While Finrod shows respect for the end of Men, some Elves may be biased against death as a concept, and others take it over immortality.  Elrond and Elros, being half-Elven, are given a choice to embrace their humanity or elvishness: Elrond chooses the latter and Elros takes the former, a fact we should keep in mind when thinking about Elrond’s reaction to Arwen and Aragorn.  We don’t know why he made the decision, but maybe he is projecting his own fear of or distaste for death onto Arwen.  Elrond’s parents, Elwing and Eärendil, faced the same choice, “[a]nd Elwing chose to be judged among the Firstborn Children of Ilúvatar, because of Lúthien; and for her sake Eärendil chose alike, though his heart was rather with the kindred of Men and the people of his father” (Silmarillion 249-50).  These two happened to have different opinions based on identification and closeness with the races, but ultimately stayed together.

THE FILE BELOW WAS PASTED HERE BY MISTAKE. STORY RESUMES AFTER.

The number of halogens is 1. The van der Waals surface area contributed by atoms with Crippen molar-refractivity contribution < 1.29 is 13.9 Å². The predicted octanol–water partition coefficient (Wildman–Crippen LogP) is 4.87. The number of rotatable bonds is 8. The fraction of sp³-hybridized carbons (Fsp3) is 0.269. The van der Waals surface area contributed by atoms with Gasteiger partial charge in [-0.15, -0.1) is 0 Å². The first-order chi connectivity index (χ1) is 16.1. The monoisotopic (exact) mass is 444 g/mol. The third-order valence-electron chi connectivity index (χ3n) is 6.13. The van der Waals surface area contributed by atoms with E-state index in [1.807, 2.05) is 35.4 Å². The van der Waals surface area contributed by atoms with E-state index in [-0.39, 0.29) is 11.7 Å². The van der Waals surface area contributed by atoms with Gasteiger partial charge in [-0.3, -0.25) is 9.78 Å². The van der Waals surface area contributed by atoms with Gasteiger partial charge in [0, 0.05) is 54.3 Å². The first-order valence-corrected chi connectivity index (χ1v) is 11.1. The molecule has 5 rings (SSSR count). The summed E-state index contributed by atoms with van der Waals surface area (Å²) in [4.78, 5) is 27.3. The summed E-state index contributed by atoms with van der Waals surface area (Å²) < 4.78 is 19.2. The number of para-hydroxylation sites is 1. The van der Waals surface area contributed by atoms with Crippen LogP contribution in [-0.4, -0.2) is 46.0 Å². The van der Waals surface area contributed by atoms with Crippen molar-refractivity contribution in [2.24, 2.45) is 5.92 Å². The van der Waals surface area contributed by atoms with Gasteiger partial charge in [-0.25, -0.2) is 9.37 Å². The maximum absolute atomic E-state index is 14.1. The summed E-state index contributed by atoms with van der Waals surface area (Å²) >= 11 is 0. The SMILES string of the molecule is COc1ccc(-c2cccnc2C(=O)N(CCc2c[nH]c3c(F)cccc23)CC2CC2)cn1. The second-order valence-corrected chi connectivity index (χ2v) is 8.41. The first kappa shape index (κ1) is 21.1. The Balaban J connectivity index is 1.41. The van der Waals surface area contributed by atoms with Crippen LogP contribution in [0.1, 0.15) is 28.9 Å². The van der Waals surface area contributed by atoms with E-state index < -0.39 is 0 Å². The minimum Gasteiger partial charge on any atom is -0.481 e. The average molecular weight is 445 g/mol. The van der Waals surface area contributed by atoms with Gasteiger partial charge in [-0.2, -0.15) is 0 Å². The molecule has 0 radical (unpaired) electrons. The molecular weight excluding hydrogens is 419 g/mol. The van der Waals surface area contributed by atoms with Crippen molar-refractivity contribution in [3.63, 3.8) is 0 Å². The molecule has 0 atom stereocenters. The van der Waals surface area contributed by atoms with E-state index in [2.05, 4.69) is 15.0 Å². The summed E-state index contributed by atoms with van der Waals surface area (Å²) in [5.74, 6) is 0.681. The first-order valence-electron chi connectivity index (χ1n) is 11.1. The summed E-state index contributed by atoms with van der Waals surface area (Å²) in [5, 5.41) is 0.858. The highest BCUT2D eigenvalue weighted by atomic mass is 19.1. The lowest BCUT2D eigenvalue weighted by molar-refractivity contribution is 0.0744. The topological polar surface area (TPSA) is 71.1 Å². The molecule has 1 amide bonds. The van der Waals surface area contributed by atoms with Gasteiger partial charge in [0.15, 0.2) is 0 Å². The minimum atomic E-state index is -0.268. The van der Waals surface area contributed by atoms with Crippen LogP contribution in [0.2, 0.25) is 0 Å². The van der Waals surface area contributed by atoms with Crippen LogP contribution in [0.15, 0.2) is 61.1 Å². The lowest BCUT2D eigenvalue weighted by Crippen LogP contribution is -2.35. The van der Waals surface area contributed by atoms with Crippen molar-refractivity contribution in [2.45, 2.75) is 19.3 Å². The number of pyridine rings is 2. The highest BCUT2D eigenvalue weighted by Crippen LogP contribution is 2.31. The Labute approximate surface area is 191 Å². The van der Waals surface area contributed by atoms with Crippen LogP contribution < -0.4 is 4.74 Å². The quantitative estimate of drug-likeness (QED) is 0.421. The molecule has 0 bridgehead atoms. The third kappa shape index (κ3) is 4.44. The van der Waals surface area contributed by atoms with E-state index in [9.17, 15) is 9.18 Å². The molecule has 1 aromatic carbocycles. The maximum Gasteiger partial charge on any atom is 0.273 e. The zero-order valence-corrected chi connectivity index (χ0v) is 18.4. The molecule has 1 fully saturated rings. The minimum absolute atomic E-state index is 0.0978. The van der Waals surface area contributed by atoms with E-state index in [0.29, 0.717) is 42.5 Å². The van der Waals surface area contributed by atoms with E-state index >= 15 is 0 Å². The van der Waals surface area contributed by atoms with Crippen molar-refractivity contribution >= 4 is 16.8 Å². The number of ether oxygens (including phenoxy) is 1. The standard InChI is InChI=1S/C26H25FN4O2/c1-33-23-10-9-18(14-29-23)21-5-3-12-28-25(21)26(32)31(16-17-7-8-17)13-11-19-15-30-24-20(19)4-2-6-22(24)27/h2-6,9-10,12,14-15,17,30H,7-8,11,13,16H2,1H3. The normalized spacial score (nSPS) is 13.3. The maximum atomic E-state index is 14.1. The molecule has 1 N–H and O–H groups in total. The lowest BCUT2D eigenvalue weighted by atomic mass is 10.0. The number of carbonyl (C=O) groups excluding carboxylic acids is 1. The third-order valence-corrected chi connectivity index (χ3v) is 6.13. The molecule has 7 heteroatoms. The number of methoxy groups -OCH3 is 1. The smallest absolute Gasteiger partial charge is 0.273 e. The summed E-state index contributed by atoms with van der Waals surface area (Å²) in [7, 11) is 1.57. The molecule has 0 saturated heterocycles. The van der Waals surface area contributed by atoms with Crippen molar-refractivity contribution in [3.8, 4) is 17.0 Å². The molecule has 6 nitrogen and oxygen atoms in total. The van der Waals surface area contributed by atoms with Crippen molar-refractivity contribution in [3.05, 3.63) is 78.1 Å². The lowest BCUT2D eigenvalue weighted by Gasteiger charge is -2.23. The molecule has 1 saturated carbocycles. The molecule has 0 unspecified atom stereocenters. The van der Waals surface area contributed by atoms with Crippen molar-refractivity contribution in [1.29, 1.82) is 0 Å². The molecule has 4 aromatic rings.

This brings me to what I think is the main motivation of Elves to cling to or reconsider immortality, and why their kindred becomes so riled up at the idea of one of their own choosing death.  Understandably, one wants one’s friends and family to stay with them.  The desire to be with others affects some choices similar to those of Lúthien and Arwen, which may indicate that the issue is not just death or immortality being better.  Galadriel, for example, “[f]or love of Celeborn, who would not leave Middle-earth…, did not go West at the Downfall of Melkor” (Unfinished Tales 234).  Sir Orfeo does not save his wife from death forever (“…and long they lived, till they were dead…”), but rescues her so that they can spend the rest of their lives together after her untimely and seemingly unnatural demise (Sir Orfeo line 595).  Elves, however, can stay together indefinitely.  The expressions of love caused by this hope and expectation sometimes go too far.  Verlyn Flieger observes, “Thingol’s actions, always motivated by apparent good, turn more and more toward isolation and possessiveness” (Flieger 135).  He ends up objectifying Lúthien and even imprisoning her in order to hold onto her.  Elrond is similarly guilty of trying too hard to protect his daughter because of his love for her.  He warns Aragorn that romance with Arwen will “bring one of us, you or me, to a bitter parting beyond the end of the world.  You do not know yet what you desire of me” (ROTK 374).  When father and daughter are separated, it is described thus: “grievous among the sorrows of that Age was the parting of Elrond and Arwen, for they were sundered by the Sea and by a doom beyond the end of the world” (ROTK 376).  The real fear that death brings is not leaving the world but the people one cares for within it.